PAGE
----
The majority of Africans [enslaved and] shipped to Surinam between 1650 and 1800 came from the Akan-Fanti speaking regions (today’s Ghana) and the Ewe-Fon-Nago speaking areas (Togo, Benin, formerly Dahomey, and Western Nigeria) which together formed the greater Kwa-languages and culture zone. Also a considerable number came from the areas surrounding the estuary of the Congo River, namely the Loango (or Luwango) region belonging to the so-called Northwestern-Central Bantu culture zone. The remainder was a congeries picked up here and there along the west coast of Africa of which yet the greater portion came from the Mande speaking culture zone. It was these Africans who furnished the basic structure for the African-Surinamese religious system[: Winti].
Winti as a Religious System
Winti as a religious system has an internal as well as an external structure. The internal structure deals with life as man is inwardly guided and the external structure entails everything else surrounding the former, i.e. the religious experience. The external structure of the belief teaches man how he or she must approach the faith in order to effect an equilibrium between the spiritual and the mores. The internal structure deals with the will to live. This means whatever man wants from life, whatever man wants to make of his life.
Man’s will is to be found in the Power of Anana that allows man to be whatever he or she wants to be. All of his actions, his do’s and don’ts, his endeavors and all that emanate from his innermost is nothing but an expression of his faith in Anana. This expression of faith is determined by the Power of Anana through the akara (or akra or kra i.e. I myself, ego). The external structure deals with the externals that determine man’s faith in life: What do you do to turn your life in a certain meaningful direction? What pathway do you choose in order to realize the desired course in all tranquility, civility, satisfaction and orderliness? These are questions to be answered by the external structure of man’s spiritual life.
The external belief structure of Winti is related to the ways man tries to order his spiritual life. Via this institution man is guided by the chosen ones, the bonuman, who have knowledge of the internal structure of life and thereby, through their spiritual endowment, know what connections must be made for the benefit of man both as an individual and as a collective body. These elect who propagate the Winti principles can bring man’s life into harmony with his desires by means of the rituals. Briefly stated the external structure is the way how man expresses his belief, in other words the way how he gives shape to his belief and how he worships.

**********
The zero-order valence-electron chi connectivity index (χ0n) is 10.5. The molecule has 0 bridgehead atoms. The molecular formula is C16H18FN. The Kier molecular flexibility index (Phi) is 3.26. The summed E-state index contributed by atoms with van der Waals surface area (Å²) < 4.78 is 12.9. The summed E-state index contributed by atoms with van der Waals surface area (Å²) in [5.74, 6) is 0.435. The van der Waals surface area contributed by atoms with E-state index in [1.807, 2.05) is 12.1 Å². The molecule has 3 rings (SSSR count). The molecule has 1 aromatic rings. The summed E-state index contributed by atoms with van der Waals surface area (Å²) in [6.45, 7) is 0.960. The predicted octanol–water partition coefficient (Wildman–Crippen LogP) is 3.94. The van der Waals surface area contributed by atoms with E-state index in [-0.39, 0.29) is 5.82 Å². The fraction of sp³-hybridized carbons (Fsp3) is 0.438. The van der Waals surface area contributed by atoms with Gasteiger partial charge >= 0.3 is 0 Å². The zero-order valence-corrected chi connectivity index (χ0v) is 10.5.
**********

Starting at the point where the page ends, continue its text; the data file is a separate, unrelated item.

The power of influence of The Winti follows the lineage of the akara down the line of the kabra (i.e. the spirits of the ancestors).
The strength of the belief in Winti is located in Anana Kedjaman Kedjapo or The Winti. That is commonly expressed by the following aphorism: a ben de bifo, bifo ben-de ben de, di tron ben-de tide, meaning: it was anterior to being before becoming being today [i.e. It (= the Universal Entity) was before It (= the first ancestral spirit) existed, and realized Itself (= today’s living progenies) today.]
In Winti one believes that the akara represents the Power of Anana in man. In this akara lies embedded man’s elementary behavior patterns in terms of what he wants, can do and what he ought to do. By laying oneself open to all of the elements of the Power of Anana the akara is expanded with Its Essence thereby gaining knowledge, wisdom and self-confidence leading toward man’s self realization and a fulfilling life. In view of this man may focus on any part of the Power of Anana that fixes any particular part of his spiritual life. These parts are also referred to as winti often with their specific proper names.
These elements in the Power of Anana are approached in four ways based on the four quarters of, the four approaches toward the spiritual life meaning that the akara is encompassed by the Power of Anana from four angles.
The Philosophy in Winti
Many people are looking for tranquility and fulfillment in life via Winti. There is no doubt that Winti leads man on the right path in reflecting on and meaningfully ordering of his life. Likewise it is a source of strength when he is trying to organize his life according to his wishes and abilities. This is clearly demonstrated when trying to teach about the Winti principles.
The adherents are searching for solutions, via the Winti religion, for all kinds of life issues:
(1) issues having to do with how to live, how to organized one’s life in an orderly fashion and harmoniously and in tune with the surrounding spiritual force field. These then concern questions on attitudes that must help giving direction in life;
(2) issues having to do with upsetting the spiritual balance whereby the individual has lost touch of self and life. One could say that the person ‘has gone mad’ or that his akara has turned against him so that he withdraws from life;
(3) issues having to do with physical illness;
(4) issues having to do with symptoms and questionable happenings.
In Winti man and spiritual experience go hand in hand; one is inherent of the other; man is at the very center of the faith. The individual must first come to terms with himself or his bun akara (= good self) as the saying goes, if he wants to extract himself from the morass of untruth. The belief in one’s own ability must be engraved in the very core of his bun akara.
Source: An African American Religion Called Winti, Stichting Tata Kwasi Ku Tata Tinsensi Foundation. From http://www.afroatenas.cult.cu